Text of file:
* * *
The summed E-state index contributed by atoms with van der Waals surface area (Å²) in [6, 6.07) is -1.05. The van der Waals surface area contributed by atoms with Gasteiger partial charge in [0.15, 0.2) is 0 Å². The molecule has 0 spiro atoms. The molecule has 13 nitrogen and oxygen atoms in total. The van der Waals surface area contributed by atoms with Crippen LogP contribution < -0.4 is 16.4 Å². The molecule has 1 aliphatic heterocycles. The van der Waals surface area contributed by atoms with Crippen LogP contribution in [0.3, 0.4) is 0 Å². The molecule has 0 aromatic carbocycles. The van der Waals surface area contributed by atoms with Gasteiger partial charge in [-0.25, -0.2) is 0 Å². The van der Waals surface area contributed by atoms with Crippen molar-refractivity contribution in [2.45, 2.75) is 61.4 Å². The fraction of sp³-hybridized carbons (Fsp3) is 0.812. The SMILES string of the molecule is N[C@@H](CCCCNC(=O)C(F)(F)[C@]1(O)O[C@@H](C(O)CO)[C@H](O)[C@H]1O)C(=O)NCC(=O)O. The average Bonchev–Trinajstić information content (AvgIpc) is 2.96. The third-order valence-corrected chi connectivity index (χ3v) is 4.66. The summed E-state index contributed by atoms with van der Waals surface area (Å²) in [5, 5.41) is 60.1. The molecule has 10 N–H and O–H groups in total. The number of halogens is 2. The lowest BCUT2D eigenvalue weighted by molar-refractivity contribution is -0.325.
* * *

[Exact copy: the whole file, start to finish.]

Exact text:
The summed E-state index contributed by atoms with van der Waals surface area (Å²) in [6, 6.07) is -1.05. The van der Waals surface area contributed by atoms with Gasteiger partial charge in [0.15, 0.2) is 0 Å². The molecule has 0 spiro atoms. The molecule has 13 nitrogen and oxygen atoms in total. The van der Waals surface area contributed by atoms with Crippen LogP contribution < -0.4 is 16.4 Å². The molecule has 1 aliphatic heterocycles. The van der Waals surface area contributed by atoms with Crippen LogP contribution in [0.3, 0.4) is 0 Å². The molecule has 0 aromatic carbocycles. The van der Waals surface area contributed by atoms with Gasteiger partial charge in [-0.25, -0.2) is 0 Å². The van der Waals surface area contributed by atoms with Crippen molar-refractivity contribution in [2.45, 2.75) is 61.4 Å². The fraction of sp³-hybridized carbons (Fsp3) is 0.812. The SMILES string of the molecule is N[C@@H](CCCCNC(=O)C(F)(F)[C@]1(O)O[C@@H](C(O)CO)[C@H](O)[C@H]1O)C(=O)NCC(=O)O. The average Bonchev–Trinajstić information content (AvgIpc) is 2.96. The third-order valence-corrected chi connectivity index (χ3v) is 4.66. The summed E-state index contributed by atoms with van der Waals surface area (Å²) in [5, 5.41) is 60.1. The molecule has 10 N–H and O–H groups in total. The number of halogens is 2. The lowest BCUT2D eigenvalue weighted by molar-refractivity contribution is -0.325.